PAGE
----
I’ve been a witness to a terrible secret kept by one of Warsaw’s few ascendants to the dreary socialist blocks that hang about the streets today. She, stubbornly, still stands against the threat of ruin and decay, guarding fearlessly what’s known today as plac Unii Lubelskiej.
This mistress of time holds secrets that would terrify most of us and her dark doors look heavy with the weight of keeping them inside. She is somewhat bent by time, though she remains resilient without masking her age from the onlookers and the passers-by, inured by the unrestrained spirits of violent men. Her walls, appropriately enough, look like an adamant, pale armour made of self-reliance that, even on a gloomy day like this one, gives off a peculiar, yet elegant hue.
Most of the time, the façade is as far as my eye can go. I stop at the walls, the doors, and secretive windows and wait for the dusk, because on occasion, the fourth floor is brightly lit from inside. On those occasions the windows become clear and the light shining off the parquet floor escapes onto the street. It reveals the perfectly complementary antique furniture that puffs in smells of heavy oak. When I am gifted with the pleasure of such a sight, I lean over the backrest of my couch, onto the window sill and look out into the tall, saloon-like rooms that connect to each other by the large double-winged doors of pale white. I can tell that the apartment is warm despite it being so decadently spacious, because the girl that lives there always walks barefoot, even in the harshest Polish winters, skidding along her supple feet against the floor.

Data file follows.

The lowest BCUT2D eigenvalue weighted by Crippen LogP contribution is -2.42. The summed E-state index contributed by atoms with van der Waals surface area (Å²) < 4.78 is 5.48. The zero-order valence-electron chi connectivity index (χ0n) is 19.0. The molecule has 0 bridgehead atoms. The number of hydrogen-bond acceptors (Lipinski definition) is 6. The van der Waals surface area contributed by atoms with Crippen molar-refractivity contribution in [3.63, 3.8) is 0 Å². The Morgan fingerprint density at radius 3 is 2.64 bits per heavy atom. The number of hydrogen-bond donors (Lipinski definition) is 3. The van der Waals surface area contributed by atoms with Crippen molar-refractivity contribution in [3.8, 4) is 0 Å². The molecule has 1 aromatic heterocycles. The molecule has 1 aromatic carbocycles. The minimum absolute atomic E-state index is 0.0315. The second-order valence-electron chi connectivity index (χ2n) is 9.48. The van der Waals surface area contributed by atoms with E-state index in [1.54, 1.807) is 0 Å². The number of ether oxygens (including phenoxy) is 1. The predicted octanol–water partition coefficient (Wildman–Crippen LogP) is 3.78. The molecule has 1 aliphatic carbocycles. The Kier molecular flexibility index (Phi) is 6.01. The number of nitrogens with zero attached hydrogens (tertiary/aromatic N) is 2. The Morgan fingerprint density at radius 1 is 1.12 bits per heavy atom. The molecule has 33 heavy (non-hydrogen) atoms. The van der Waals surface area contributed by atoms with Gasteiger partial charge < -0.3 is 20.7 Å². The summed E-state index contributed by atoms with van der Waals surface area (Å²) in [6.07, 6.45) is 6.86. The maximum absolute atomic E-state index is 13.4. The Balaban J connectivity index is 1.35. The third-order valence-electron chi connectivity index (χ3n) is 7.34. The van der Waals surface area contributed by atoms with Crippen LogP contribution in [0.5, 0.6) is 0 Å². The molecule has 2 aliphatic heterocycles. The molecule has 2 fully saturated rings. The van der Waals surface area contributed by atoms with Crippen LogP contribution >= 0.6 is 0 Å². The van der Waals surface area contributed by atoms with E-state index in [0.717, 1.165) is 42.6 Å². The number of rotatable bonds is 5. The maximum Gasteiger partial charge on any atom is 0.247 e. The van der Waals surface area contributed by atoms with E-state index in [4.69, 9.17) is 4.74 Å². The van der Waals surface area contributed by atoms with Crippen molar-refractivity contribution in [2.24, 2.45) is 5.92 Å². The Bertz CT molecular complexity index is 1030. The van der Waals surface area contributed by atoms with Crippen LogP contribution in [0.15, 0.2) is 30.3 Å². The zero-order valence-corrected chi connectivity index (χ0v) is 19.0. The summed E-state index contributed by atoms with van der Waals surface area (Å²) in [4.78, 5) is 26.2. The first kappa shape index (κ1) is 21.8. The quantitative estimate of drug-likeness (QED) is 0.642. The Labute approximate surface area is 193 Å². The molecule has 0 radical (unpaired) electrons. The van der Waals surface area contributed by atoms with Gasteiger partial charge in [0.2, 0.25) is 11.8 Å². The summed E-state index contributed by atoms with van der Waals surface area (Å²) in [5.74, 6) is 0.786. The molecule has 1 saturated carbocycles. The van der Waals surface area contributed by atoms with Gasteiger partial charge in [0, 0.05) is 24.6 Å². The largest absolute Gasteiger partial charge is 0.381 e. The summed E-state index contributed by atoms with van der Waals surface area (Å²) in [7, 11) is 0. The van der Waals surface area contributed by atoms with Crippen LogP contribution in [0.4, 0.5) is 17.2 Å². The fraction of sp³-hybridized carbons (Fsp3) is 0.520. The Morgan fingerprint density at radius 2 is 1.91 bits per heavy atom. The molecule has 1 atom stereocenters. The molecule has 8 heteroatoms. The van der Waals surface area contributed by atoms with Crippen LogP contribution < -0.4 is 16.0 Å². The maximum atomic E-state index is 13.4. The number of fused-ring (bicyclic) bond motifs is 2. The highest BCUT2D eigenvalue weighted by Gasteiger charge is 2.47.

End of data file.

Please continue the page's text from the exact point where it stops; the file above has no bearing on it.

I can’t help myself but stare at her. Her body is young, maybe nineteen, slender with long curly hair that she never ties down, but waves often left and right as she walks around the apartment. I’ve given her a story of sorts that plays into my fantasy of her. I excite myself by adding layers to her character to such an extent that her made-up imperfections make her seem less distant to me than all the people I tell myself I know. I’m terrified of ever meeting her. Running into her on the street. Hearing her voice. The ruin of the life I’ve made for her seems too upsetting.
Like that apartment, for example. It’s hers, you see. She’s inherited it from her grandparents who owned it long before the war. As a daughter of bourgeois émigrés that settled in Chicago, her dreams of becoming a violinist tragically withered when a deadbeat drunk rammed his Camaro into the cab her parents took one Saturday night. Since then, her only dream was to forget, and start again in this vibrant city, where the sounds of screeching tires are replaced with the click-clacking of trams against the tracks. She has a fund perhaps, and that keeps her comfortable but not wealthy. The apartment alone costs her an arm and a leg but she hasn’t the heart to give it up, it’s hers after all – her heirloom. I can tell it’s dear to her. She often stops and looks at its corners, touches the walls and glides her soft palms across creases in the paint. She moves sensually, with remorse. She stops with the pain of loss and lunges forward to rid herself of the feeling of abandonment. My God, her vulnerability. It’s a sexual act when she wipes a tear from her cheek monotonously, already used to it, like a habit.
But that day she was a strangely collected figure. She was reading a magazine about photography from what I could gather through my binoculars. She was wearing striped knee-high socks and a long white shirt that barely covered her panties. I could see under it when she flicked it with her finger to scratch her lower back. My palms were sweaty and my breath blurred the window as I exhaled. She did it casually, without hesitation; I doubt she ever thought someone’s looking. Or maybe she had, but she hasn’t a care in the world for it, and does all of it anyway. I like to think she’s innocent in it. She just has an itch and she’s only sensual because she breathes that way. She takes no effort in being such. Paulina is her name. I like to think so. Paula.